Thus, Dr. Krakauer asserts that as computational power proportionately increases, our human capacity to understand cannot possibly hope to keep up with corresponding increases in technology’s predictive capabilities. There is reasonable concern about the place of understanding in the modern world. As higher-order tasks (e.g., policy making, urban planning, diagnostics, architecture, bioengineering, financial trading) come to depend on extremely sophisticated and accurate predictive capabilities, human judgment and understanding will be rightfully regarded as increasingly liable to error. Prediction, unabetted or unfettered by understanding will—and should—inform these operations in the 21st century. But then we must ask, why and how is the human position relevant? In what way does knowledge-making—or pursuing a knowledge-project (simplified and anthropomorphized though it may be)—add value to the work that needs to be done in creating a better world?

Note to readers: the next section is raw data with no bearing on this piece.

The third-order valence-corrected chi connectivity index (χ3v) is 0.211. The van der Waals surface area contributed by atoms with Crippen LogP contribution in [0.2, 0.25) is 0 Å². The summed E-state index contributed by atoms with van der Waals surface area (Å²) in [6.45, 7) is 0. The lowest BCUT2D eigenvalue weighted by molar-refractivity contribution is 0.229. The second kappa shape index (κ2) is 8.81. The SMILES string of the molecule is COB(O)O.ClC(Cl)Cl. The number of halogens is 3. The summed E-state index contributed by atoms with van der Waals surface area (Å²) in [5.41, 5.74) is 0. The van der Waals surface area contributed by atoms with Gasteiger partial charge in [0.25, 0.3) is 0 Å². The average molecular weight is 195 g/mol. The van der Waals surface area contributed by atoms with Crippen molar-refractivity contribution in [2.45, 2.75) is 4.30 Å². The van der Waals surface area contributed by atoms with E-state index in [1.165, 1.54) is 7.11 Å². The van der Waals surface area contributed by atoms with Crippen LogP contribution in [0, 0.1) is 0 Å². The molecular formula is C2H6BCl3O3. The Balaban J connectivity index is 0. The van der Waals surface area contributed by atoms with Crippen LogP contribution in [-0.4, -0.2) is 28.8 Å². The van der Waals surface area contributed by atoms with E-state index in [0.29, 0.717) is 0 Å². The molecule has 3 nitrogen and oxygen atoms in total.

There are whole genres of dystopian fictions in which a hellish reality awaits us as we cede to machines the responsibilities to determine, protect and govern a supposedly better future for our species. This is particularly well portrayed in the anime Blame! Here, the future is decided by machines who were originally created by humans to autonomously self-replicate and serve the directive of building and designing a better environment for humans. Ironically, these machines are so incredibly efficient that humans cannot adapt. The machines called “builders” continue to engineer monstrously large projects long after most of the human race has perished. A security system (the “Safeguard”), once designed to be a fail-safe system to guard against hacking now effectively terminates all humans who do not have the ‘net terminal gene’ required to deactivate the security protocol. Ironically, a system designed entirely free of human understanding also leaves humans utterly displaced and disenfranchised—literally without a position to stand. How will we live in the modern world? Our understanding is rife with errors and machines do so many of our tasks better than we can hope to. Yet, without a place for us to establish our knowledge-projects, what is the point of improving the world at all? Where will we find our place in a utopia that cannot afford our messiness?